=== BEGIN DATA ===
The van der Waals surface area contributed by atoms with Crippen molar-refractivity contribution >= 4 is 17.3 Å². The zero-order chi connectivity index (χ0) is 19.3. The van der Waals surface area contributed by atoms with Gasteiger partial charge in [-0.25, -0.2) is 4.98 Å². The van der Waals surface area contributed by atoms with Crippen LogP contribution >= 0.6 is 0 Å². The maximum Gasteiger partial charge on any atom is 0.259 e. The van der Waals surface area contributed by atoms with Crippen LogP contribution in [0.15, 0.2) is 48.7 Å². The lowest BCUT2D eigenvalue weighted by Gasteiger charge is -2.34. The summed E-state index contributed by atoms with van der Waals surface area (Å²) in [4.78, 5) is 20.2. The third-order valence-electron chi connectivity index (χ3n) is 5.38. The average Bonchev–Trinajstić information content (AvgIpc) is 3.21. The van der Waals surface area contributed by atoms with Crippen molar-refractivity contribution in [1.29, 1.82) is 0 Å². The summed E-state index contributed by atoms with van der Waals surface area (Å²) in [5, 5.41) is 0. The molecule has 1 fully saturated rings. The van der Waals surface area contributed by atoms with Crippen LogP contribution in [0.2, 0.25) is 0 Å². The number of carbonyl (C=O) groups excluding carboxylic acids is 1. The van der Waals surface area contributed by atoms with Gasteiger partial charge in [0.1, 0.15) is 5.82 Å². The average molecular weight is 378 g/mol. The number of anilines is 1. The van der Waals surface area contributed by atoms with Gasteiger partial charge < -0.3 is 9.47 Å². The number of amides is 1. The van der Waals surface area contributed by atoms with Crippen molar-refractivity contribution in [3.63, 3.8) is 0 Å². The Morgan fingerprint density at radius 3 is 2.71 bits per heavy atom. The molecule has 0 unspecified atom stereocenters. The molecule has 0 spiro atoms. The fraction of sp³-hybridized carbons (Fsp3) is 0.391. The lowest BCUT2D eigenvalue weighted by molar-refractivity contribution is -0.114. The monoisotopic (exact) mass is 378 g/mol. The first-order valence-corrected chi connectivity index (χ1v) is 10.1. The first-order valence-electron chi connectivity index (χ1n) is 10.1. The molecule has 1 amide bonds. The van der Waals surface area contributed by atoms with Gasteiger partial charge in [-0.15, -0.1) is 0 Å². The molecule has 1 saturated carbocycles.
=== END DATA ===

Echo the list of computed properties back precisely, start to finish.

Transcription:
The van der Waals surface area contributed by atoms with Crippen molar-refractivity contribution >= 4 is 17.3 Å². The zero-order chi connectivity index (χ0) is 19.3. The van der Waals surface area contributed by atoms with Gasteiger partial charge in [-0.25, -0.2) is 4.98 Å². The van der Waals surface area contributed by atoms with Crippen LogP contribution >= 0.6 is 0 Å². The maximum Gasteiger partial charge on any atom is 0.259 e. The van der Waals surface area contributed by atoms with Crippen LogP contribution in [0.15, 0.2) is 48.7 Å². The lowest BCUT2D eigenvalue weighted by Gasteiger charge is -2.34. The summed E-state index contributed by atoms with van der Waals surface area (Å²) in [4.78, 5) is 20.2. The third-order valence-electron chi connectivity index (χ3n) is 5.38. The average Bonchev–Trinajstić information content (AvgIpc) is 3.21. The van der Waals surface area contributed by atoms with Crippen molar-refractivity contribution in [1.29, 1.82) is 0 Å². The summed E-state index contributed by atoms with van der Waals surface area (Å²) in [5, 5.41) is 0. The molecule has 1 fully saturated rings. The van der Waals surface area contributed by atoms with Crippen LogP contribution in [0.2, 0.25) is 0 Å². The number of carbonyl (C=O) groups excluding carboxylic acids is 1. The van der Waals surface area contributed by atoms with Gasteiger partial charge in [0.1, 0.15) is 5.82 Å². The average molecular weight is 378 g/mol. The number of anilines is 1. The van der Waals surface area contributed by atoms with Gasteiger partial charge < -0.3 is 9.47 Å². The number of amides is 1. The van der Waals surface area contributed by atoms with Crippen molar-refractivity contribution in [3.63, 3.8) is 0 Å². The Morgan fingerprint density at radius 3 is 2.71 bits per heavy atom. The molecule has 0 unspecified atom stereocenters. The molecule has 0 spiro atoms. The fraction of sp³-hybridized carbons (Fsp3) is 0.391. The lowest BCUT2D eigenvalue weighted by molar-refractivity contribution is -0.114. The monoisotopic (exact) mass is 378 g/mol. The first-order valence-corrected chi connectivity index (χ1v) is 10.1. The first-order valence-electron chi connectivity index (χ1n) is 10.1. The molecule has 1 amide bonds. The van der Waals surface area contributed by atoms with Gasteiger partial charge in [-0.15, -0.1) is 0 Å². The molecule has 1 saturated carbocycles.